In addition, the discussion/explanation on the Gross Motor Function Classification System (GMFCS) was lacking; and the statement made that children with CP receiving conventional therapies do not improve or cross over to higher functioning levels is generalised, incorrect and misleading. We have access to recent, objective, scientific evidence in the form of peer-reviewed, published research studies which contradict this statement in the support of conventional therapies and would be happy to provide you with these on request.

This segment on Carte Blanche was based on two isolated cases, backed only by opinion and incomplete research. Expert opinions from concerned professional representative societies such the SASP or the SA Paediatric Physiotherapy Group were not sought and the public was misinformed with incorrect statements on what conventional approaches are about and can achieve.

In the interests of public and patient safety, it is vital that the public, and particularly the parents of CP children, are provided with the whole story, without dismissing effective evidence based medicine in favour of a controversial approach like ABR. This may lead to unreasonable expectations and cause undue stress and anxiety to parents of children with Cerebral Palsy, who may now doubt their current therapist/s approach and consider going to extremes to get these alternative practices and therapies for their children.


The only published research (a case report in a non-peer reviewed journal) study on ABR*:
1. Drewes E, Driscoll M, Blyum & Vincentz D (2016): The Effects of a Home-Based Connective Tissue Targeting Therapy on Hip Development in Children With Cerebral Palsy: Six Case Reports. Explore (NY). 2016 Jul-Aug;12(4):268-76.

* The 150 participant multi-centre ABR study in Canada as mentioned in the segment (it was mentioned as being published research on this) is still underway and has not been completed nor has it been published.

Recent evidence (published in peer-reviewed journals) to support the effectiveness of various Paediatric Physiotherapy interventions for infants and children with Cerebral Palsy:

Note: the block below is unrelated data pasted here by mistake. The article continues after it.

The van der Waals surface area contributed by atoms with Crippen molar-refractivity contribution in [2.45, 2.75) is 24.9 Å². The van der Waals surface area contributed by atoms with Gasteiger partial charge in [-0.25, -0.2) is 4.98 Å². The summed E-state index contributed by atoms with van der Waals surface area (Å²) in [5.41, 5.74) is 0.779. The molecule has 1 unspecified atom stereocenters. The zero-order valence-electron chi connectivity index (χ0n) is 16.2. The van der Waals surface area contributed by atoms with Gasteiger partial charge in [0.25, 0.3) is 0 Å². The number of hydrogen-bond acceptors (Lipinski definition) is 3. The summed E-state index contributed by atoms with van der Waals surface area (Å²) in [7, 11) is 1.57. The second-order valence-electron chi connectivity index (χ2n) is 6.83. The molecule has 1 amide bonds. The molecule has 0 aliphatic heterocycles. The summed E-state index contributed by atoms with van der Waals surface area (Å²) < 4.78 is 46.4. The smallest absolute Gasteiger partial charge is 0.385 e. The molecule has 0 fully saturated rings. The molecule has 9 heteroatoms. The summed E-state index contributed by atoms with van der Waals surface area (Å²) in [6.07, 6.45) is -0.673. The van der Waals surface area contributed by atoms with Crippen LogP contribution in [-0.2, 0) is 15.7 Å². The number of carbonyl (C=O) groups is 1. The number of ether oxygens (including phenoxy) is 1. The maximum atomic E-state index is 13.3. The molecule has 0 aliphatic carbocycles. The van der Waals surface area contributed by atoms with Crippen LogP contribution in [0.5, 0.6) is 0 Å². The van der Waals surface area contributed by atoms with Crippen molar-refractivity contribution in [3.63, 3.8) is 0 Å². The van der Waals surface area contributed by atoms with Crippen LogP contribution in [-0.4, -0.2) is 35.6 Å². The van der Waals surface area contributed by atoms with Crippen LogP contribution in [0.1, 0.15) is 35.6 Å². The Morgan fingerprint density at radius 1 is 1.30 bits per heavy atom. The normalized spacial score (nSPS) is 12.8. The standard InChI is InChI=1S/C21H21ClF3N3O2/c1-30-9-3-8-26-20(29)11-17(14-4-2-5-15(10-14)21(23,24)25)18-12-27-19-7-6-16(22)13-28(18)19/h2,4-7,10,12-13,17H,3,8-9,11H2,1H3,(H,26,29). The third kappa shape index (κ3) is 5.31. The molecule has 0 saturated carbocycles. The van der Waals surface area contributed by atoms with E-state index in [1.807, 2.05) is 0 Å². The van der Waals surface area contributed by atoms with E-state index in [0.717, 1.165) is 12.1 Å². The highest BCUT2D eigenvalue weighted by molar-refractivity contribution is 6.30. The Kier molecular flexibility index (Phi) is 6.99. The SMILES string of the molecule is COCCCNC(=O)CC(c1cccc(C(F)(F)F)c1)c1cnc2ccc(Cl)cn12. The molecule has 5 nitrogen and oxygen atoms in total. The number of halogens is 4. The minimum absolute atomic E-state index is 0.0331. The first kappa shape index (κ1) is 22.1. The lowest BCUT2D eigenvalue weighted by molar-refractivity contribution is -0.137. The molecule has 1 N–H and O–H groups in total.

1. Çocukların P, Aile T & Yaklaşım (2012): Family-Centered Approach in the Management of Children With Cerebral Palsy. Turkish Journal of Physical Medicine and Rehabilitation 2012;58:229-35

2. Diwan SJ, Bansal AB, Chovatiya H, Kotak D & Vyas N (2014): Effect of anterior chest wall myofascial release on thoracic expansion in children with spastic cerebral palsy. International Journal of Contemporary Paediatrics 2014; 1(2): 94-99

3. Ezema CI, Lamina S, Nkama RE, Ezugwu UA, Amaeze AA & Nwankwo MJ (2014): Effect of neuro-developmental therapy (NDT) on disability level of subjects with cerebral palsy receiving physiotherapy at the University of Nigeria Teaching Hospital, Enugu, Nigeria. Nigerian Journal of Paediatrics 2014; 41 (2): 116 –119

4. Kumar C, & Vaidya SN (2015): Effectiveness of Myofascial Release on Spasticity and Lower Extremity Function in Diplegic Cerebral Palsy: Randomized Controlled Trial. International Journal of Physical Medicine & Rehabilitation 3:253

5. Loi EC, Buysse CA, Price KS, Jaramillo TM, Pico EL, Hansen AB & Feldman HM (2015): Myofascial Structural Integration Therapy on Gross Motor Function and Gait of Young Children with Spastic Cerebral Palsy: A Randomized Controlled Trial. Frontiers in Pediatrics. 2015; 3: 74.

6. Myrhaug HT, Østensjø S, Larun L, Odgaard-Jensen J & Jahnsen R (2014): Intensive training of motor function and functional skills among young children with cerebral palsy: a systematic review and meta-analysis. BMC Pediatrics 2014 14:292

7. Narkeesh A (2012): The Effect Of Progressive Movement Pattern In Rehabilitation Of Cerebral Palsy. Indian Streams Research Journal Vol.2,Issue.II/March ; 12pp.1-4

8. Novak I, McIntyre S, Morgan C, Campbell L, Dark L, Morton N, Stumbles E, Wilson SA, Goldsmith S (2013): A systematic review of interventions for children with cerebral palsy: state of the evidence. Developmental Medicine in Child Neurology 2013 Oct; 55(10):885-910.

9. Polovina S, Škorić Polovina T, Polovina A & Polovina-Prološčić T(2010): Intensive Rehabilitation in Children with Cerebral Palsy: Our View on the Neuronal Group Selection Theory. Collegium Antropologicum, 34(3), 981-988.
http://hrcak.srce.hr/59357 - select PDF to download

10. Stark C, Nikopoulou-Smyrni P, Stabrey A, Semler O and Schoenau E (2010): Effect of a new physiotherapy concept on bone mineral density, muscle force and gross motor function in children with bilateral cerebral palsy . The Journal of Musculoskeletal and Neuronal Interactions, 10(2), 151 - 158, 2010

11. Zadnikar M & Kastrin A (2011): Effects of hippotherapy and therapeutic horseback riding on postural control or balance in children with cerebral palsy: a meta-analysis. Developmental Medicine & Child Neurology Volume 53, Issue 8, pages 684–691

12. Zhang H, Zhang B, Jia F, Lian D, Li H, Chen Y, Yang L, Ge P & Lian J (2014): The effects of motor and intellectual functions on the effectiveness of comprehensive rehabilitation in young children with cerebral palsy. Journal of International Medical Research December 8, 2014